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CultureFilm & TV

Marvel Studios set to introduce its first Muslim superhero: Kamala Khan

CultureFilm & TV

Marvel Studios set to introduce its first Muslim superhero: Kamala Khan

This comes at a time when Hollywood is ripe with Islamophobic sentiment, with Muslims often if not almost always portrayed as the villain or a backwards character.

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In Marvel Studios’ new Ms. Marvel series for Disney+, a new superhero is on the horizon: Kamala Khan, a teenage Pakistani-Muslim living in New Jersey. Bisha K. Ali is set to write the series in a groundbreaking new move by Marvel Studio in terms of diversity and minority-representation.

In 2014, Kamala Khan made history by being the first Muslim Marvel character with her own title. G. Willow Wilson wrote the comic book that featured her, focusing on the Muslim American narrative while she went on different superhero adventures. The comic won the Hugo Award in 2015, and last Friday Marvel Studios president Kevin Feige confirmed the new Ms. Marvel series will be happening, with Kamala Khan appearing in upcoming Marvel films as well.

This comes at a time when Hollywood is ripe with Islamophobic sentiment, with Muslims often if not almost always portrayed as the villain or a backwards character. With the arrival of superhero Kamala Khan, who is not only an ethnic minority but also a Muslim, Marvel Studios is hopefully stepping in the right direction towards diversity and representation.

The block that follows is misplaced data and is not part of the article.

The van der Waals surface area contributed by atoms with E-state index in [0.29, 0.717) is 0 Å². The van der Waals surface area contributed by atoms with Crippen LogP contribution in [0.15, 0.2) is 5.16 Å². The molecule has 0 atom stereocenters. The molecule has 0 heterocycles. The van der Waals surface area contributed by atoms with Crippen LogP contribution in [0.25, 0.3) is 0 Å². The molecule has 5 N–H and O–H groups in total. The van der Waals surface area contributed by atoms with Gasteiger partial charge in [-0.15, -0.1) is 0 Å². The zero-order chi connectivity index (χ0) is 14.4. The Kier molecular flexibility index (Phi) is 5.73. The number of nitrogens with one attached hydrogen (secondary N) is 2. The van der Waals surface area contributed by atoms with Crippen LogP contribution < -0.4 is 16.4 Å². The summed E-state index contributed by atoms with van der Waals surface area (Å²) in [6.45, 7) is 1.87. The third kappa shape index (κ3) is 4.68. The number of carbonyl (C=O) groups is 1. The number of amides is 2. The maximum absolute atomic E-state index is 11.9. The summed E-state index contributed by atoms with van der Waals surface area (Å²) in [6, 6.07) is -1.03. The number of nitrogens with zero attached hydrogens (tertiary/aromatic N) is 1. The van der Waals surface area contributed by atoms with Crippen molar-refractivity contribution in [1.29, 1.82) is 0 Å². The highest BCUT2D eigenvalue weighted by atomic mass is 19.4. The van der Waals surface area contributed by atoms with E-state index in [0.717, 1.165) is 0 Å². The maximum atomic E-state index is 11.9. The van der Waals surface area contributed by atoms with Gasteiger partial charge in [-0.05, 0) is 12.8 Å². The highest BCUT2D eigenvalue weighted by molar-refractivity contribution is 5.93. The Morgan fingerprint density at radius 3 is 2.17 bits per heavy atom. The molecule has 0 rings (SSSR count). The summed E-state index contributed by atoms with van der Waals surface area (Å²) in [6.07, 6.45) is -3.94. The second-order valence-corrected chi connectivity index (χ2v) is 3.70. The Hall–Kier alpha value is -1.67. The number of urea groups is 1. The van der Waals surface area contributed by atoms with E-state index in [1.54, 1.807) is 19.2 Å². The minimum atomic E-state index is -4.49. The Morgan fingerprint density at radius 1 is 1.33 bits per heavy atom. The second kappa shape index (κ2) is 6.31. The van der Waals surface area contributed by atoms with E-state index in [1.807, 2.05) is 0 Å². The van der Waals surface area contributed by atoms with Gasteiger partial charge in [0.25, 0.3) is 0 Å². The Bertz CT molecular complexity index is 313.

One way Muslims are tackling Islamophobia in Hollywood and mainstream media is through the Riz Test. Taking their name from British-Muslim actor Riz Ahmed, the Riz Test took inspiration from Riz Ahmed’s now famous speech at the House of Commons in 2017, where he made an urgent appeal for the need of more representation on screen for minorities and those who have been historically misrepresented.

Modeling themselves after the Bechdel Test, which tests for accurate female representation in film and television, the Riz Test came about with the idea that there should be a quantifiable way of collecting data on Muslim representation onscreen.

Speaking to TMV, Shaf, the co-founder of the Riz Test, explained: “Islamophobia is not just a Muslim problem, its a societal problem. The Riz Test is just a way of measuring this Islamophobia in films, as we’ve never quantified this data before”. As Marvel Studios moves forward with expanding the universe of Kamala Khan, many are hopefully that this may signify a change in Hollywood’s representation of Muslims for the future.

Whilst you’re here…

The Muslim Vibe is a non-profit media platform aiming to inspire, inform and empower Muslims like you. Our goal is to provide a space for young Muslims to learn about their faith as well as news stories affecting them, so we can reclaim the Muslim narrative from the mainstream.

Your support will help us achieve this goal, and enable us to produce more original content. Your support can help us in the fight against Islamophobia, by building a powerful platform for young Muslims who can share their ideas, experiences and opinions for a better future.